Five years before Fleer and Donruss ignited a revolution, 15 cents still bought you a pack of the only card game in town. The 1976 Topps baseball set was a dramatic change from the company’s colorful 1975 product. It was a much cleaner look than the year before, which featured colored full-bleed corners around all edges of the cards. The white-bordered cards added a nice touch of assorted colors at the bottom where the team names and player names were displayed. Overall, it was a more simplistic card, but still added enough color to the front to keep things interesting.
Now 40 years later, here are six key cards from that 1976 Topps release that are still classics today. They’re not necessarily the most valuable but offer a great snapshot of the past, present and future of baseball as it looked then.
Most fans know Reggie Jackson from his playing days with the Oakland Athletics and New York Yankees. What is often forgotten is that he spent a year, 1976, with the Baltimore Orioles after the A’s traded him just before the start of that season. He signed with the Yankees after that brief stint and as a result, Jackson didn’t land on a Topps release with the Orioles in 1976 or 1977 (although there are a few proofs of him wearing Orioles garb in ’77 that are quite valuable).
This card features an up close shot of Jackson in his final season with the Athletics, despite the fact that he played for Baltimore that season. Presumably, Topps either did not have the time to have an Orioles card produced and didn’t include him in their Traded set, either. This card of the Hall of Famer can be found for less than $5.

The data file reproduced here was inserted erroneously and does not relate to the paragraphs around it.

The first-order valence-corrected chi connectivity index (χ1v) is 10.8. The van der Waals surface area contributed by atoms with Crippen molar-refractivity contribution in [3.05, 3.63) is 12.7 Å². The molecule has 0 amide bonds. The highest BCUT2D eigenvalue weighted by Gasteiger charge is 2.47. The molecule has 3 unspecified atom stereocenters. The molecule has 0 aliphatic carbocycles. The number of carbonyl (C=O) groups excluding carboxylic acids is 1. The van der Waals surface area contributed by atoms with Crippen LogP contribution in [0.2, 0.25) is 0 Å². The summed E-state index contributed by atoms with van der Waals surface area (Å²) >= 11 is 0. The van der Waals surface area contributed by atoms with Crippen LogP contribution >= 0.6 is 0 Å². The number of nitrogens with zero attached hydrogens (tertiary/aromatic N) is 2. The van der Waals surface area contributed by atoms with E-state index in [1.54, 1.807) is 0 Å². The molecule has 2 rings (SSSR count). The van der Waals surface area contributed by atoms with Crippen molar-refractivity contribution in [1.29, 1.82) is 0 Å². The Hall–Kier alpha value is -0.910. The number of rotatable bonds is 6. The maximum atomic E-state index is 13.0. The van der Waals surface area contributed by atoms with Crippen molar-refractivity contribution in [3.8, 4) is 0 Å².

The inclusion of Brett and Yount in the 1975 Topps set help make that issue a popular one with collectors. A value play are these second-year releases of two Hall of Famers who dominated the 1980s. They were just beginning to make their mark when Topps packs hit store shelves that spring, but both players each collected 3,000 hits and had long careers, playing into the 1990s.
The pair is somewhat joined at the hip for collectors because of those rookie cards, so it’s fitting that they remain tied in our list for their 1976 Topps follow-up issues that are often available in ungraded form for under $10.
One of the interesting subsets produced in the 1976 Topps set was an All-Time All-Stars group that included legendary players from days gone by. Ruth headlines a group that also includes Ty Cobb, Walter Johnson, Ted Williams, Lou Gehrig, Honus Wagner, and others. The black and white image of Ruth features his trademark swing and is featured on an attractive post-career card that can be had for just a few bucks.
The Eckersley rookie card is one of the most expensive ones in the set and for good reason. He was a Hall of Famer and while mostly known for his days with the Oakland Athletics, where he participated in three consecutive World Series’, this is one of his few cards with the team that drafted him back in 1972 – the Cleveland Indians.
Eckersley made a seamless transition as a 20-win starting pitcher to one of the game’s greatest relief pitchers. He not only won a Cy Young in 1992 with a league leading 51 saves, but also took home Most Valuable Player honors that season. Often available in the $10 – $15 range, it is a remarkable value for a 1970s Hall of Fame rookie card.
Topping our list is Hank Aaron, who is featured here in his final contemporary Topps release. Aaron’s base card is worth significantly more, but it’s his Record Breaker that is my favorite in the set. Hammerin’ Hank is remembered most for his 715th home run that surpassed Babe Ruth, but his 2,210th run batted in also bested the Babe’s long-time career mark and was commemorated on this card. Another great reason to like it? It’s the very first card in the set and fittingly allows Hank to lead things off in the last issue from his playing days.
One of the most affordable cards from his long career, it’s a nice commemoration of an all-time legend breaking one of the game’s biggest records as he prepares to bid farewell to the game.